DESKTOP
TABLET (max. 1024px)
MOBILE (max. 640px)
Return to Top
Ludwig Van
Toronto Montreal

SCRUTINY | Ivo Pogorelich Offers A Recital To Remember

By Arthur Kaptainis on April 25, 2022

Ivo Pogorelich (Photo courtesy of the artist)
Ivo Pogorelich (Photo courtesy of the artist)

All Fryderyk Chopin program: Ivo Pogorelich, piano. Koerner Hall, Apr. 24, 2022

All Chopin: so it said on the printed program. While listeners of an orthodox bent might question the accuracy of that description, no one could deny that what we heard in Koerner Hall on Sunday afternoon was all Ivo Pogorelich. More than 40 years after his Toronto debut, this Croatian pianist remains one of a kind.

Polarizing? I hesitate to add the epithet, given the profound quiet that prevailed in the hall while he played and the roof-shaking response that greeted him when he was done. Critics might spar over the merits of Pogorelich’s music making, and debate the ups and downs of his career. People who pay to hear him seem to regard the money as well spent.

The recital of about two hours might have taken 95 minutes in the hands of an artist less inclined to probe every bar for its expressive potential. Tempos were slow not for the sake of slowness, but to make the inner recesses of the music accessible to the ear.

Not that there was anything like a metronome ticking on stage. Tempo is itself an element of musical expression and subject to change without notice, as Pogorelich reminded us in the Barcarolle Op. 60, which got the program off to a mesmerizing start. Not many pianists can increase tension by applying the brakes to a pace that is already on the leisurely side; or capture the complete attention of a listener by reducing the pulse to the edge of nonexistence, as in the Largo of the Sonata Op. 58.

It would be impossible to catalogue all the stretches and compressions, inverted balances, booming bass lines, prolonged rests and fiery trills that populated this fascinating recital. The repertoire of effects — I almost wrote special effects — turned the Sonata into a symphony and the Fantasie in F Minor Op. 49 into a tone poem. Yet, Pogorelich had the good judgment not to compromise the rhythmic character of the rousing finale of the former or the martial opening of the latter. And, if the little right-hand cadenza near the end of Op. 49 was stretched to a maddening infinity, well, this masterpiece is not called a “fantasy” for nothing.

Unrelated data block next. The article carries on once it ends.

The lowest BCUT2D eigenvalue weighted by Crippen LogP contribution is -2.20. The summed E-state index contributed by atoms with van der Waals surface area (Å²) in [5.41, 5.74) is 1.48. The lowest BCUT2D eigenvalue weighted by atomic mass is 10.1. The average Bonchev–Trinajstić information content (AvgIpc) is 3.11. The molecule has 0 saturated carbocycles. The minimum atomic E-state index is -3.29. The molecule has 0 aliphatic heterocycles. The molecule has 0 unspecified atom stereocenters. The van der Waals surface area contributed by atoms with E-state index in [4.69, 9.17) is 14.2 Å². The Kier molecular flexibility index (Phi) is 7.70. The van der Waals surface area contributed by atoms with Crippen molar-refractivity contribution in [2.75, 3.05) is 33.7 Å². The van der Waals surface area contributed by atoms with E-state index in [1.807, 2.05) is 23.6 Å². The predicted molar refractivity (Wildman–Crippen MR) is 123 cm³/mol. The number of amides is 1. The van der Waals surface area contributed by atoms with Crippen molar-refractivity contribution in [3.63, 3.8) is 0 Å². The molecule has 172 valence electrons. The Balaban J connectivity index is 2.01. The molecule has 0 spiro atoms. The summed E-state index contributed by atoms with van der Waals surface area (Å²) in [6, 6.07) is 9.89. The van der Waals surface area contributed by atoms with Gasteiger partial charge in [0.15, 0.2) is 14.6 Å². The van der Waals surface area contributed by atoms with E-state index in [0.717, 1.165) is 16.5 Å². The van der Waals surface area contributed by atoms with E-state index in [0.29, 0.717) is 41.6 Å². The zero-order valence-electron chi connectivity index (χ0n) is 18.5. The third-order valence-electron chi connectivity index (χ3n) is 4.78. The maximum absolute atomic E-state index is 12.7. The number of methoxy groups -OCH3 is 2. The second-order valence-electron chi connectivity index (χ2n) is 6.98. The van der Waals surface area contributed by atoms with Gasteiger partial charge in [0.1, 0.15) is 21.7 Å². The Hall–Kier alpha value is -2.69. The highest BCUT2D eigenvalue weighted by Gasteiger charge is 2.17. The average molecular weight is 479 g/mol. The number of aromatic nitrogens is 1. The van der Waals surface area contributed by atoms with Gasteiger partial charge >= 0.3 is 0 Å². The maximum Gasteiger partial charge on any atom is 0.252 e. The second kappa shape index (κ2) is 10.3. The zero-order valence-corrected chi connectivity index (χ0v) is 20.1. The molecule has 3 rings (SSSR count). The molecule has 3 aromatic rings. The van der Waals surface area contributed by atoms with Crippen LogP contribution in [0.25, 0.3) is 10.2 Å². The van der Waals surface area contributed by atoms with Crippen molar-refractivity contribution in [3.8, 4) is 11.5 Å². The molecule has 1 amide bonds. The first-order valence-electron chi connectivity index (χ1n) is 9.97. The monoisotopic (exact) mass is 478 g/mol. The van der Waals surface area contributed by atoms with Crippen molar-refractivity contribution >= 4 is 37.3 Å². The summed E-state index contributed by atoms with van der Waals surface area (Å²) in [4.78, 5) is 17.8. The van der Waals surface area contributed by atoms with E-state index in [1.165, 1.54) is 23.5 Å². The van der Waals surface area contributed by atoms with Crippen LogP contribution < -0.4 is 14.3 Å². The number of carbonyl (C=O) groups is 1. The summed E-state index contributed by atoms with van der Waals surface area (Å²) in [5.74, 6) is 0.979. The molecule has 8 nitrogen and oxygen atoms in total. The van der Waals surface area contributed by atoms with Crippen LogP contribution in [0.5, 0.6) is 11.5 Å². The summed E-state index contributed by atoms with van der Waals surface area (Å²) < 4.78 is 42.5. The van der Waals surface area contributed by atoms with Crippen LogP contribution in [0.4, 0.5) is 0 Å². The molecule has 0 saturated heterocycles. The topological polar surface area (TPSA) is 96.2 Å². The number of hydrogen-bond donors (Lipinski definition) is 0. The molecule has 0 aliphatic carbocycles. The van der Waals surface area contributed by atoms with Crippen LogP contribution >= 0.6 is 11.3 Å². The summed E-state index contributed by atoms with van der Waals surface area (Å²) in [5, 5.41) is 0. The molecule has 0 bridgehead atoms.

Concluding the program as advertised were the Berceuse Op. 57 — a sweetly sung lullaby indeed — and the Polonaise-fantaisie Op. 61, which reached a climax that could be fairly called cataclysmic. Moscow-trained, Pogorelich regards himself as an exponent of the Russian school. He can certainly create an impressive sonority.

There were two encores, inaudibly announced from the stage. I recognized the first as the Prelude Op. 45. Possibly something more rhythmically engaging might have made a better send-off. We had heard quite a bit of Chopin in his languorous and poetic mode.

But again, was it all Chopin? Does a Pogorelich interpretation constitute a departure from, or re-engagement with, the music as notated? I am not sure it cannot be both. At any rate, most of his stylistic migrations are from accepted convention, not the score as such. An expressive direction like calando or smorzando does not come with prescribed limits.

As the reader might have surmised by now, it was quite an afternoon, incorporating nonmusical elements of interest. Dressed in traditional evening tails and bowing solemnly from the waist, Pogorelich looked like a figure from another age.

He played from sheet music — remarkably, as these selections make up his only recital program of the season. Some of those pages (which he carried with him) looked a little threadbare. Stage breezes during the Prelude necessitated quick action from the page-turner.

Well, why not use the music? Pogorelich certainly finds new things in it.

#LUDWIGVAN

Get the daily arts news straight to your inbox.

Sign up for the Ludwig van Daily — classical music and opera in five minutes or less HERE.

Share this article
lv_toronto_banner_high_590x300
comments powered by Disqus

Ludwig Van Toronto

THE SCOOP | Toronto Neighbourhood Named Fastest-Growing Area For New Music In Canada

By Michael Vincent on April 20, 2022

If you had to guess which Canadian city had the highest growth rate for new musicians, what would you choose?
Read the full story Comments
Share this article
lv_toronto_banner_high_590x300

SCRUTINY | Canadian Opera Company Returns Triumphant With Superb ‘La Traviata’

By Joseph So on April 25, 2022

Musically and dramatically, the Canadian Opera Company scores a hit with 'La Traviata', a triumphant return to the live stage.
Read the full story Comments
Share this article

THE SCOOP | Toronto Summer Music Is Back For 2022 With A Cornucopia Of Musical Treats

By Anya Wassenberg on April 26, 2022

After the long pandemic-induced hiatus, Toronto Summer Music has announced their line-up for an in-person 2022 festival.
Read the full story Comments
Share this article
lv_toronto_banner_low_590x300
lv_toronto_ssb_atf_300x300
lv_toronto_ssb_high_300x300
lv_toronto_ssb_mid_300x300
lv_toronto_ssb_low_300x300
lv_toronto_tsb_high_300x700
lv_toronto_tsb_low_300x700
lv_toronto_ssb_atf_300x300
lv_toronto_ssb_high_300x300
lv_toronto_ssb_mid_300x300
lv_toronto_ssb_low_300x300
lv_toronto_tsb_high_300x700
lv_toronto_tsb_low_300x700

We have detected that you are using an adblocking plugin in your browser.

The revenue we earn by the advertisements is used to manage this website. Please whitelist our website in your adblocking plugin.